As this is all new to me choosing a Favourite Track out of these six is nigh on impossible as each is truly amazing (to me); but the finale, which finds Monk alone at the piano; I Love You Sweetheart (of All My Dreams) is spine tingling, and therefore wins the accolade (today).
With Jazz artists in general, and from what I’ve learnt of Thelonious Monk, they change direction so often and on a whim, plus improvise so much tunes are often unrecognisable from their original versions Compilations and Best Of’s are a waste of time and money; so perhaps this will be the only work of his that I ever own.

Released 18th September 2020
Buy Here*/*/PALO-ALTO-LP/6KHD0000000


Maceo Parker
Soul Food – Cooking With Maceo
Funk Garage/Mascot Label

Smouldering Soul and Fiery Funk From a Master-Craftsman.

I’ve always had eclectic musical tastes, but Funk and Jazz-Funk have mostly passed me by; probably because I associate both with Nightclubs, and being the boring old sod I was as a young man, hardly ever visited such establishments.
Oddly enough; the older I got the more intrigued I became; but apart from a couple of George Benson, Commodores, Jeffrey Osborne (and Various Artist) albums, the RMHQ cupboard is bare.
So, I grabbed the opportunity to review this with both hands!
I presume most people reading this already know Maceo Parker’s backstory; and if you don’t there’s more than enough on the internet to fill a Tuesday evening in; so I will get straight into the music!
The ‘groove’ starts with more relish than a NY Hot Dog on opening track Cross The Track; a slinky dance floor filler that’s just as listenable in the comfort of your own home; but be prepared to find yourself dancing when you least expect it.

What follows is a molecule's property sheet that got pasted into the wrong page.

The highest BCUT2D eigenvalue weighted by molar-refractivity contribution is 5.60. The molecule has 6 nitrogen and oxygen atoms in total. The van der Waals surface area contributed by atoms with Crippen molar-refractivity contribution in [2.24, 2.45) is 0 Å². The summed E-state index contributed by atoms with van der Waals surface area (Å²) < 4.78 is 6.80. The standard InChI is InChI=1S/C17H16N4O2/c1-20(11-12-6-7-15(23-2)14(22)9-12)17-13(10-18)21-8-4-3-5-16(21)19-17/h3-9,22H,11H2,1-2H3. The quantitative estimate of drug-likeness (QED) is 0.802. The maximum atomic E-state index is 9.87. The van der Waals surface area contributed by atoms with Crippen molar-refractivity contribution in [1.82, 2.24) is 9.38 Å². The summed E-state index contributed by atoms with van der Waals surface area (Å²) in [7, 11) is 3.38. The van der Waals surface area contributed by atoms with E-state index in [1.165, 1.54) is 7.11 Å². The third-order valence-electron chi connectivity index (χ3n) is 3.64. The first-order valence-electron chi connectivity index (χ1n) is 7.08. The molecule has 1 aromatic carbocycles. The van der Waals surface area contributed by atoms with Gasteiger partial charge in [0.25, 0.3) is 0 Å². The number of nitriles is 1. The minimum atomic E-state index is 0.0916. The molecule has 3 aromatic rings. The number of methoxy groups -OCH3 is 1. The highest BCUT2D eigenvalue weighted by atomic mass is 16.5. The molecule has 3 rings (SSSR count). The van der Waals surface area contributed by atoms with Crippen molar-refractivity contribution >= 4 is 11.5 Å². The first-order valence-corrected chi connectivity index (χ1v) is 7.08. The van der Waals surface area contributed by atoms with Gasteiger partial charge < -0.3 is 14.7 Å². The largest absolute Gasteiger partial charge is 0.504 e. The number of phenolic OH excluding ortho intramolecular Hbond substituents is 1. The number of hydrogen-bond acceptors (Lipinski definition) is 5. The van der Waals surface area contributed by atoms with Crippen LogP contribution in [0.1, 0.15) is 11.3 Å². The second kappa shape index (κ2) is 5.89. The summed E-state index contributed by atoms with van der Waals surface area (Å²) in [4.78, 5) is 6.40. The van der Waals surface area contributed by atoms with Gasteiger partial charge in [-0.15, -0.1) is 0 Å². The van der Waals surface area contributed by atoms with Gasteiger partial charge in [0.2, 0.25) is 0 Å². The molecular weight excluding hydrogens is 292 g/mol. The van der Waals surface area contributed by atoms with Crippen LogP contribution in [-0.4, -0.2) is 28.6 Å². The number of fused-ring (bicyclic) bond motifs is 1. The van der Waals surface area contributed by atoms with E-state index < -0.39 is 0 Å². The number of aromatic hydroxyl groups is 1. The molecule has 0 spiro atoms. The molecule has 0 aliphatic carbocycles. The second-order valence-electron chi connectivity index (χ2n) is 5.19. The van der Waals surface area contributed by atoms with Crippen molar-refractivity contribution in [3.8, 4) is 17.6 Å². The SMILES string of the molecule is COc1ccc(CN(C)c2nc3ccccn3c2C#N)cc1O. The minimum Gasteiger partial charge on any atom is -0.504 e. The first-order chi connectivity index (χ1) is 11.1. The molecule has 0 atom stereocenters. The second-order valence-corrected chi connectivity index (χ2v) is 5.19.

I don’t even know if Nightclubs still exist; but if they do just like that first song; most every cut here is destined to make you want to cut a rug; with or without the love of your life opposite you.
For the unaccustomed like myself there’s a glorious mix of old and new songs here; all sprinkled with Parker’s saxophonic diamond dust and superbly soulful singing voice.
Of the songs I recognised the Good Doctor’s Right Place/Wrong Time gets a 21st Century makeover, with the Voodoo slightly diluted but the Funk turned up to the MAX! Then there’s The Meters’s, Just Kissed My Baby which I actually have on a VA album; but hardly recognised in this format which sounds like something Allen Toussaint may have recorded; which isn’t as odd as you’d think; because Maceo follows it with a reworking of Toussaint’s own Yes We Can, Can ……… which sounds as cool as it’s apt in the current Geo-Political climate!
I’ve never really been a Prince fan; but Parker’s slow and soulful rendering of the Purple One’s Other Side of The Pillow sounds as if Parker had been listening to Brook Benton and Nat King Cole on the ride to the studio; and that’s meant as a huge compliment.
While not my favourite Aretha song; Maceo and friends really do add extra edge and Funk (of course) to Rock Steady and bring it right up to date.
Of the new tracks; Hard Times evokes more memories of the Blue Note Club than it will Studio 54; and it adds a really cool vibe to an otherwise uptempo album.